Without tourists Kyoto is on the verge of bankruptcy
Tourism in Japan’s former imperial capital fell by 88 per cent in 2020. The deficit in the current fiscal year hovers around US$ 440 million. While the mayor is trying to avoid bankruptcy with a restructuring plan, some see it as not ambitious enough.
Kyoto (AsiaNews/Agencies) – The City of Kyoto is waiting for the return of tourists to get back on its feet financially.
The prolonged decline in tourism, down by 88 per cent in 2020 over 2019, is weighing heavily on the finances of Japan’s former imperial capital.
The situation is such that Mayor Daisaku Kadokawa warns that his city faces the “prospect of bankruptcy within a decade”.
As Le Monde points out, the deficit for the fiscal year ending in March 2022 is expected to be around 50 billion yen (about US$ 440 million), which will be added to the 860 billion yen (US$ 7.5 billion) of accumulated debt.
If the trend continues, annual losses could reach 260 billion yen (US$ 2.3 billion) by 2025.
At present, hotel reservations are not even a third compared to 2019, and this winter does not seem promising.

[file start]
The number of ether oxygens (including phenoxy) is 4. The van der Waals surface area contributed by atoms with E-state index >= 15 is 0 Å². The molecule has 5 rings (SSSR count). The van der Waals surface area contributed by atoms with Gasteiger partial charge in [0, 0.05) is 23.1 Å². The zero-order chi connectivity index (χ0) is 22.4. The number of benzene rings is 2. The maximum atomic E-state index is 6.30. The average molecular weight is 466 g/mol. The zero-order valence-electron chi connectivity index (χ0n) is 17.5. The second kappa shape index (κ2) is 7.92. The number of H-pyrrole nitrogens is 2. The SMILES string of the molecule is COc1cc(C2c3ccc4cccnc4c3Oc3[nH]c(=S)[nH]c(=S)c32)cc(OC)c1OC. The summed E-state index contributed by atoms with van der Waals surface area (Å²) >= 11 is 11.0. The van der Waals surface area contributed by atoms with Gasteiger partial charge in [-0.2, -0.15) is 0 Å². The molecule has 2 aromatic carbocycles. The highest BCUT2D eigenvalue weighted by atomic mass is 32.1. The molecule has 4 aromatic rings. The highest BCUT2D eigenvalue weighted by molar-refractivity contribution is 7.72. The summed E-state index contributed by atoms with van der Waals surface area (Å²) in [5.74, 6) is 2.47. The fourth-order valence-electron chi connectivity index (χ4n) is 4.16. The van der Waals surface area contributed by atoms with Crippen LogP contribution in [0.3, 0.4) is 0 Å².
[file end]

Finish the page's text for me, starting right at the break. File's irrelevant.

To make matters worse, the government has postponed its "Go to Travel" subsidy programme, currently under review, to February 2022, "to be made safer from a health point of view", to quote Prime Minister Fumio Kishida.
What is more, foreign visitors, including international students, are still denied access to the country.
Kyoto mayor’s plan to restructure the city’s finances includes cutting 550 jobs by 2025 and reducing social assistance. This would save 160 billion yen (US$ 1.4 billion) and prevent the central government from taking over the city like other municipalities.
Other problems remain. The municipality has not yet to pay off one of the city’s two metro lines built in 1997 whose ridership is far below expectations.
The city’s tax basis is limited because 40 per cent of the population is made up of students or people over 65 who hardly pay any taxes.
Temples and shrines are also exempt from property tax, while machiya, traditional wooden townhouses (pictured), enjoy lower taxation.
According to critics, Kyoto should loosen construction legislation that bans the construction of buildings taller than 31 metres, a height that drops to 15 metres in the historic centre.
The “area around Kyoto Station might be one place to be developed and attract new commercial investment," said Risa Emura, a Kyoto city council member.
“A big problem is that many young people want to work in Kyoto, but they can’t find a good job or career here. So they’re forced to move somewhere else to look for work,” Emura added.